Our second homemade pasta was Maccheroni Alla Chitarra with charred leeks and a farmed egg. It was also around this time that we started with our second wine pair, 2012 Tami Frappato Siciliane, a very light but delightful red.
Most impressive was that Chris sous vide the eggs with a homemade device. And no, before this post, I had no idea what sous vide meant, but it’s basically very complicated way of slow cooking something and usually requires a $700 device if you don’t go all MAcGyver on it like Chris.
We were told to play around with the texture of the egg and pasta so of course we obeyed. I loved the earthy flavor of the pasta. Plus I had a race in the morning so some carboloading was just what I needed.
We also learned a little bit about how the pasta was made with the cool wooden device before our main course came out!
Swordfish steaks with celery root, Lacinato kale & Castevetrano olives.
Tony may have licked all our plates clean after we finished our dishes.
When agreeing upon the menu for the evening Chris and I agreed that a heavy dessert would be too much for a pasta dinner so we agreed for a light cheese plate instead to clean the palette. Plus we live with one of the best bakers in the world, so we have more than our fair share of dessert in the house.
But little to our surprise we got another course!
Chocolate cake bits covered in salted caramel just tied everything in.
As you can tell from all the smiles, we had a great time with Chris and José!
Not only was everything delicious, but it was well-timed, beautifully presented and we learned a ton about Italian cuisine and pasta from Chef Chris.
I’ve been trying to figure out what my favorite course as, but I honestly loved everything. The roommates said the swordfish was their favorite but I think chickpea agnolotti might be mine. The saffron butter just really won me over. Although I would eat everything all over again in a heart beat.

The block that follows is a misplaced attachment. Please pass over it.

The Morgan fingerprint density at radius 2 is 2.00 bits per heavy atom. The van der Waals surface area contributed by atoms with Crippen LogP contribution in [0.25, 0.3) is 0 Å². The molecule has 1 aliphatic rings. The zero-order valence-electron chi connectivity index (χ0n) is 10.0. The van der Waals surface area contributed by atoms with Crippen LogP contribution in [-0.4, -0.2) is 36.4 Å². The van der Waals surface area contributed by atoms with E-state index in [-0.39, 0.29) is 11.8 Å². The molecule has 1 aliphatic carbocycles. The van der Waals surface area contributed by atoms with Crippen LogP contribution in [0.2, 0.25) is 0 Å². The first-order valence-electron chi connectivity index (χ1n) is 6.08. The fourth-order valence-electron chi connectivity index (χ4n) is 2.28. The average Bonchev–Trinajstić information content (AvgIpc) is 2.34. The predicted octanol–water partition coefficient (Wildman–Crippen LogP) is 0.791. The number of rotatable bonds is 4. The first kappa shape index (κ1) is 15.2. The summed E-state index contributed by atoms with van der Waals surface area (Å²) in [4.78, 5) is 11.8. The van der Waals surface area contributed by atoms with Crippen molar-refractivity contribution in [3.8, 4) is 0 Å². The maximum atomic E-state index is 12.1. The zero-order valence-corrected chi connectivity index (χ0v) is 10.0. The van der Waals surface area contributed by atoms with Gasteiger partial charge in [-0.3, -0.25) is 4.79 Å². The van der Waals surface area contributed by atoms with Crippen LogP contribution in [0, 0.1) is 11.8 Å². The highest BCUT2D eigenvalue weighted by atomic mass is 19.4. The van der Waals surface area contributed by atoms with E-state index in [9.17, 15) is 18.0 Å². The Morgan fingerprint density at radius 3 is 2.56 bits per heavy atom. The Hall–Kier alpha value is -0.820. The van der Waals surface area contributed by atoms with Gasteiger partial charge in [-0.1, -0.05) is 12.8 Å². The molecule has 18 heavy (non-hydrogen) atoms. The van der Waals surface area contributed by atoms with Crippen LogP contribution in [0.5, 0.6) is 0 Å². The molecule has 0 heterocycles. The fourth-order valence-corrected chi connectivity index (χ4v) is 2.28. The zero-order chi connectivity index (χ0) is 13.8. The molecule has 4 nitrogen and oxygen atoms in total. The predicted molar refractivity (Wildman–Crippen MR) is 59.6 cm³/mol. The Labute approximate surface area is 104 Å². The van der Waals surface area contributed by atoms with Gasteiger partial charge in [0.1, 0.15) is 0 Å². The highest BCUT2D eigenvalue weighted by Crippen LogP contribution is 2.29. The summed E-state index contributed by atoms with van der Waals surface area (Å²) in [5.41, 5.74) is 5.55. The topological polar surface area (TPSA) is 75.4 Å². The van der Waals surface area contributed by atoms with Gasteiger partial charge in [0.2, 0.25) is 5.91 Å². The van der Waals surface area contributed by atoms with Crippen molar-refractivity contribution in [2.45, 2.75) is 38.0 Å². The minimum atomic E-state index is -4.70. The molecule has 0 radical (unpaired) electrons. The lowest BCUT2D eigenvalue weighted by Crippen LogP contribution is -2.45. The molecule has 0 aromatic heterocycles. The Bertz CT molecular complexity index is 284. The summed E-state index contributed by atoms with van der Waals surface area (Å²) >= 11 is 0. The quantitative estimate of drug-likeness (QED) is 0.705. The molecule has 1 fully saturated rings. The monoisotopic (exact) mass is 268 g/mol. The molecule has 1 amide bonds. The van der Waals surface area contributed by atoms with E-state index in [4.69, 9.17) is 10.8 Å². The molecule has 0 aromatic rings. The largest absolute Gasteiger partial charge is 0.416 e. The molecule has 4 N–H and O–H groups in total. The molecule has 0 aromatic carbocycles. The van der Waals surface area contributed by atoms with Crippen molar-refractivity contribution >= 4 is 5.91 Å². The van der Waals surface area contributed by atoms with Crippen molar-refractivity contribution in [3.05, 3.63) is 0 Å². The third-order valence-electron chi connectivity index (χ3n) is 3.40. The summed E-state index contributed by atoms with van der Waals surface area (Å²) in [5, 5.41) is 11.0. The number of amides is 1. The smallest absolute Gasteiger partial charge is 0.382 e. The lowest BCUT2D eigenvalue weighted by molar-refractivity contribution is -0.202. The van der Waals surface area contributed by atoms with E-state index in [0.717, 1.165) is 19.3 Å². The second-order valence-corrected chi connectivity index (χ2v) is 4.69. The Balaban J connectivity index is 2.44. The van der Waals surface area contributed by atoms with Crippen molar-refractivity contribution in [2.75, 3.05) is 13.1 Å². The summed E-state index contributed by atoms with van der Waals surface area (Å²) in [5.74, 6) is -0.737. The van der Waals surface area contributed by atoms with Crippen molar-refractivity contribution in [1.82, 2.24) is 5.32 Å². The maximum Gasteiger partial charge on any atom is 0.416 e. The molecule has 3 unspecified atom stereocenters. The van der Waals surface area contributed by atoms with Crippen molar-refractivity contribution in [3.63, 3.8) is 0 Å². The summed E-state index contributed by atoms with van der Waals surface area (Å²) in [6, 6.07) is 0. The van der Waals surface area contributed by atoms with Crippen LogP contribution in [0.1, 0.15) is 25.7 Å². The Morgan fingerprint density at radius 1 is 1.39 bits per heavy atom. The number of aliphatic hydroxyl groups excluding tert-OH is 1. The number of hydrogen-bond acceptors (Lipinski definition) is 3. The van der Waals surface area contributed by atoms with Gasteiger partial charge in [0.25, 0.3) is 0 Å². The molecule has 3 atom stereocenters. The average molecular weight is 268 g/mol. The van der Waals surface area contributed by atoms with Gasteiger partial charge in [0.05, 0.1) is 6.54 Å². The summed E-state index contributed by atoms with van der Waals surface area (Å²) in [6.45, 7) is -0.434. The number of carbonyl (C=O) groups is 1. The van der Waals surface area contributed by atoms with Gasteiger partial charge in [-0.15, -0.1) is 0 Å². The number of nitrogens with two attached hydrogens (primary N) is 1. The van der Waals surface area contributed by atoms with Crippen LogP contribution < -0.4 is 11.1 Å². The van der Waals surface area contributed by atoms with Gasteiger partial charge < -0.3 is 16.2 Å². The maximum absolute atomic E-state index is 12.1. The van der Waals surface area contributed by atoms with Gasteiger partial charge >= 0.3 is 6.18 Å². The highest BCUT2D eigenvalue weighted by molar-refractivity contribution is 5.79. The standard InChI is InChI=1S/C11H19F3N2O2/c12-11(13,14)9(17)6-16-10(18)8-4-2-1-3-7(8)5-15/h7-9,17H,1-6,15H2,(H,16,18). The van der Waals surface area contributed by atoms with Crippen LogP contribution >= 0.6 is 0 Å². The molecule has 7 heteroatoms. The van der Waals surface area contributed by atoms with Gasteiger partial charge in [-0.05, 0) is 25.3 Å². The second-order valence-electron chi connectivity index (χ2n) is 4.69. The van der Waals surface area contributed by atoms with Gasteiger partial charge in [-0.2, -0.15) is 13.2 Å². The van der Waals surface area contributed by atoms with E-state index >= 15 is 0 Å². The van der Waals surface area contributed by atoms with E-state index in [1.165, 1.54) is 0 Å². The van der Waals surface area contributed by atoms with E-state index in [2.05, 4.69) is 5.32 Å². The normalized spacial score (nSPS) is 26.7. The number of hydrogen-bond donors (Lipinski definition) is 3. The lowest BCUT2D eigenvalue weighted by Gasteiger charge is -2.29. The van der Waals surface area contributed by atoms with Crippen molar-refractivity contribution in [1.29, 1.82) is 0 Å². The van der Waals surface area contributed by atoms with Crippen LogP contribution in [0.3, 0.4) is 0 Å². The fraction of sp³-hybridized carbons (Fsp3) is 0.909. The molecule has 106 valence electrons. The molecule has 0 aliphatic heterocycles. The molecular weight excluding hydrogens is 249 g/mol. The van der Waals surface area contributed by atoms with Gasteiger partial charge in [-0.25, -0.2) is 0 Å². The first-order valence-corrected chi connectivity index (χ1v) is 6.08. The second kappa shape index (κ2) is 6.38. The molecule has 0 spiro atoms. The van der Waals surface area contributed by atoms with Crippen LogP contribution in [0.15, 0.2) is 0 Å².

Once the meal was over, Chris and José cleaned up our kitchen, silverware, plates, and even our stove leaving it cleaner than it was before they came.
So to summarize, we had an amazing fine dining experience in the comfort of our own home. The whole dinner cost $250 and included food, wine, labor, clean up & tip. It saved us the hassle of driving somewhere, parking (which can get expensive in Boston), and the pain of trying to hear each other in a loud restaurant.
To wrap up, I will leave you with a few tips:
1. Plan in advance – Like all other highly demanded services, chefs get booked up so if you know you need a specific date, you best start picking your chef a few weeks in advance. We were lucky that our dinner date was flexible and just changed our day to match with Chris’ availability.
2. You can negotiate – We did not do this with Chef Chris because we thought his price and menu were very reasonable. However, I noticed that when I was looking at other dates, some chefs would propose the same menu to me with a different price (It was $150 more the second time I put in a match request, so I’m not sure if they knew I was the same person). I also got a few proposals outside my budget but I found that some chefs are willing to negotiate to work with you and if not, there’s plenty of other chef fish in the sea that can still fulfill your requirements.
So next time you have some old friends visiting that you want to catch up (without going deaf or spending all your time cooking in the kitchen), or a special occasion or maybe just a great dinner with the family I highly recommend checking out KitchenSurfing.
*Disclaimer I was not compensated for this review. KitchenSurfing provided me with the service after I selected my chef. As always, all thoughts and opinions are my own!